Feline Distemper and Feline Leukemia
- Feline distemper and feline leukemia are serious infections that can be fatal.
- Cats that go outside are at increased risk for exposure to feline distemper and feline leukemia.
- Vaccination can protect cats from disease associated with feline distemper and feline leukemia.
What Are Feline Distemper and Feline Leukemia?
Feline distemper is the common name for the feline panleukopenia virus (FPV), also called feline parvovirus. Despite the name feline distemper, this contagious disease does not affect a cat’s temperament. Rather, FPV causes serious disease in infected cats and can be fatal.
Feline leukemia virus (FeLV) is also contagious among cats. Unlike many other viruses that enter specific cells in the body and destroy them, FeLV enters certain cells in a cat’s body and changes the cells’ genetic characteristics. This permits FeLV to continue reproducing within the cat each time infected cells divide. This allows FeLV to become dormant (inactive) in some cats, making disease transmission and prognosis (outlook) difficult to predict.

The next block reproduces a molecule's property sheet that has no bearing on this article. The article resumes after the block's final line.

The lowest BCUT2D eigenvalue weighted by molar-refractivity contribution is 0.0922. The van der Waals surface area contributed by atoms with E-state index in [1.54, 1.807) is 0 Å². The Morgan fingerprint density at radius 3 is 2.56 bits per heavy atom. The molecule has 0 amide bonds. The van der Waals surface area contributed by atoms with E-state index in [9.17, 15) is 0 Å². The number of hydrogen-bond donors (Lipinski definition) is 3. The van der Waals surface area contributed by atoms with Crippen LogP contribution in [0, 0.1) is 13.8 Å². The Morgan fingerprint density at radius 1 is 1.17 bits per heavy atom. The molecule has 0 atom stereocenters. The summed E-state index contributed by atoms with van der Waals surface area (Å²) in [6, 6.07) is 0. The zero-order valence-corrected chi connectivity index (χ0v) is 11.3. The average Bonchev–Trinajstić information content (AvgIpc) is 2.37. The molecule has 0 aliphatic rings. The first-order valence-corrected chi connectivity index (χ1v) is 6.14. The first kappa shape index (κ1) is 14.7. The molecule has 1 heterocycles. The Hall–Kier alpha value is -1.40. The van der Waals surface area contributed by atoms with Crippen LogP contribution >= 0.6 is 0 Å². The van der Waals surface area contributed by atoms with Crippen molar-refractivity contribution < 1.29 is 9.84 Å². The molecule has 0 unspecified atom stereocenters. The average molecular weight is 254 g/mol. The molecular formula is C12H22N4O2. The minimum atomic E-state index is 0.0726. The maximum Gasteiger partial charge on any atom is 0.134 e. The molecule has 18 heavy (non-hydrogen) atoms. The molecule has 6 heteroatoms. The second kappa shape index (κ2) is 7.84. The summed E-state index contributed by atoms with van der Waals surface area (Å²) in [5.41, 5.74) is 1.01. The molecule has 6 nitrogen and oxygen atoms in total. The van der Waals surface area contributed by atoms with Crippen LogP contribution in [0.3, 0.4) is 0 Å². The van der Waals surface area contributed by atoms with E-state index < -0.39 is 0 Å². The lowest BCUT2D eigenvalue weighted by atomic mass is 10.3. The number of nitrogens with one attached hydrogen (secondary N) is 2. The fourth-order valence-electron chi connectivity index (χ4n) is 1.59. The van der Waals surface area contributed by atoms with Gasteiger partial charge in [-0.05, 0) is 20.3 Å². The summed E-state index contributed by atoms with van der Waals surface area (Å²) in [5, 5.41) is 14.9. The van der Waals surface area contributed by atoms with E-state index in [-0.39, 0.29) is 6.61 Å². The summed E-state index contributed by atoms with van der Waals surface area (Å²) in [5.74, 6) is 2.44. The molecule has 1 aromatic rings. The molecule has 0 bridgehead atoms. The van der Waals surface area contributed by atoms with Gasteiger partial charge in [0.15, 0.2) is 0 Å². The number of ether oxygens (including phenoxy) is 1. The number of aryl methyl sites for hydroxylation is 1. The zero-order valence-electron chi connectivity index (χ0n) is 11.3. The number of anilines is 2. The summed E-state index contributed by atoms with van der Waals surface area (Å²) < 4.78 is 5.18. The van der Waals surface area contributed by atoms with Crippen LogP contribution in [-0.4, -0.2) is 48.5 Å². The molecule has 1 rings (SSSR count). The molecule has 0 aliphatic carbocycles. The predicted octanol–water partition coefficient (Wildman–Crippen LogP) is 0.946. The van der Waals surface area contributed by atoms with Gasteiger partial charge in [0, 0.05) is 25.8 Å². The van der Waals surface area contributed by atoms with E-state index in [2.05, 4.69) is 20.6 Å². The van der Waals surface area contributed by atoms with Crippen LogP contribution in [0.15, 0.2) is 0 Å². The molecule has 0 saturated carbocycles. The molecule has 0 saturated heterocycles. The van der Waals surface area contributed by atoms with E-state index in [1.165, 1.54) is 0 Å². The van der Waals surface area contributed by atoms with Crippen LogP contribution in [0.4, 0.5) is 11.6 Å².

How Do Cats Become Infected With Feline Distemper and Feline Leukemia?
Once a cat is infected with FPV, it may shed virus in body fluids (most notably urine and feces) for a few days or up to 6 weeks. If another cat encounters an infected cat (or its body fluids) during this time, transmission is likely. However, FPV can also live in the environment, such as contaminated bedding and other items, for up to 2 years, so contact with contaminated objects can also spread the infection.
FeLV is generally transmitted when a cat comes into contact with saliva from an infected cat. Certain “social” behaviors, such as mutual grooming and sharing food or water bowls, can spread the disease. Kittens can become infected during fetal development or during the first days of life as their mothers nurse and care for them.